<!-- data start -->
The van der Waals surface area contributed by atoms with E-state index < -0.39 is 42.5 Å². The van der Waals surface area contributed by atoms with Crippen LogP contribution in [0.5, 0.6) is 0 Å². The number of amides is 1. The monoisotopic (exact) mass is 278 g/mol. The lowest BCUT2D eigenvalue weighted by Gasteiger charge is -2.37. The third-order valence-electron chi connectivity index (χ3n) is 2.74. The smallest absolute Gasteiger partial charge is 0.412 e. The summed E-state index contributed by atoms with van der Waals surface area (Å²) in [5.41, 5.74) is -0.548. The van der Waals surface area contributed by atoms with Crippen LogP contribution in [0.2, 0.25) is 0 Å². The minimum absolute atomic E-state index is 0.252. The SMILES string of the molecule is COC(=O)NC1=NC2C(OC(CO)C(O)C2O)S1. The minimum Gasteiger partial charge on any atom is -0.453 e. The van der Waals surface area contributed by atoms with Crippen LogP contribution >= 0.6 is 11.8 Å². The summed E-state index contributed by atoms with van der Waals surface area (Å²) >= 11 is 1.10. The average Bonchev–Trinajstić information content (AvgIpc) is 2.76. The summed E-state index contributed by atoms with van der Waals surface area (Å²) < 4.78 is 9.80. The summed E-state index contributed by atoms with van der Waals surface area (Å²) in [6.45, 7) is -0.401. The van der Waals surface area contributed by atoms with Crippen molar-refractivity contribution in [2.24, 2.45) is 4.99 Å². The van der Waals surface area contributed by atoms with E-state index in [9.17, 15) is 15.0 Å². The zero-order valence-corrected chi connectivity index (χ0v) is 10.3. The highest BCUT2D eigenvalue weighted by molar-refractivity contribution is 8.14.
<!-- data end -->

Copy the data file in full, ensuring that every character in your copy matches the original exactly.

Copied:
The van der Waals surface area contributed by atoms with E-state index < -0.39 is 42.5 Å². The van der Waals surface area contributed by atoms with Crippen LogP contribution in [0.5, 0.6) is 0 Å². The number of amides is 1. The monoisotopic (exact) mass is 278 g/mol. The lowest BCUT2D eigenvalue weighted by Gasteiger charge is -2.37. The third-order valence-electron chi connectivity index (χ3n) is 2.74. The smallest absolute Gasteiger partial charge is 0.412 e. The summed E-state index contributed by atoms with van der Waals surface area (Å²) in [5.41, 5.74) is -0.548. The van der Waals surface area contributed by atoms with Crippen LogP contribution in [0.2, 0.25) is 0 Å². The minimum absolute atomic E-state index is 0.252. The SMILES string of the molecule is COC(=O)NC1=NC2C(OC(CO)C(O)C2O)S1. The minimum Gasteiger partial charge on any atom is -0.453 e. The van der Waals surface area contributed by atoms with Crippen LogP contribution >= 0.6 is 11.8 Å². The summed E-state index contributed by atoms with van der Waals surface area (Å²) >= 11 is 1.10. The average Bonchev–Trinajstić information content (AvgIpc) is 2.76. The summed E-state index contributed by atoms with van der Waals surface area (Å²) < 4.78 is 9.80. The summed E-state index contributed by atoms with van der Waals surface area (Å²) in [6.45, 7) is -0.401. The van der Waals surface area contributed by atoms with Crippen molar-refractivity contribution in [2.24, 2.45) is 4.99 Å². The van der Waals surface area contributed by atoms with E-state index in [9.17, 15) is 15.0 Å². The zero-order valence-corrected chi connectivity index (χ0v) is 10.3. The highest BCUT2D eigenvalue weighted by molar-refractivity contribution is 8.14.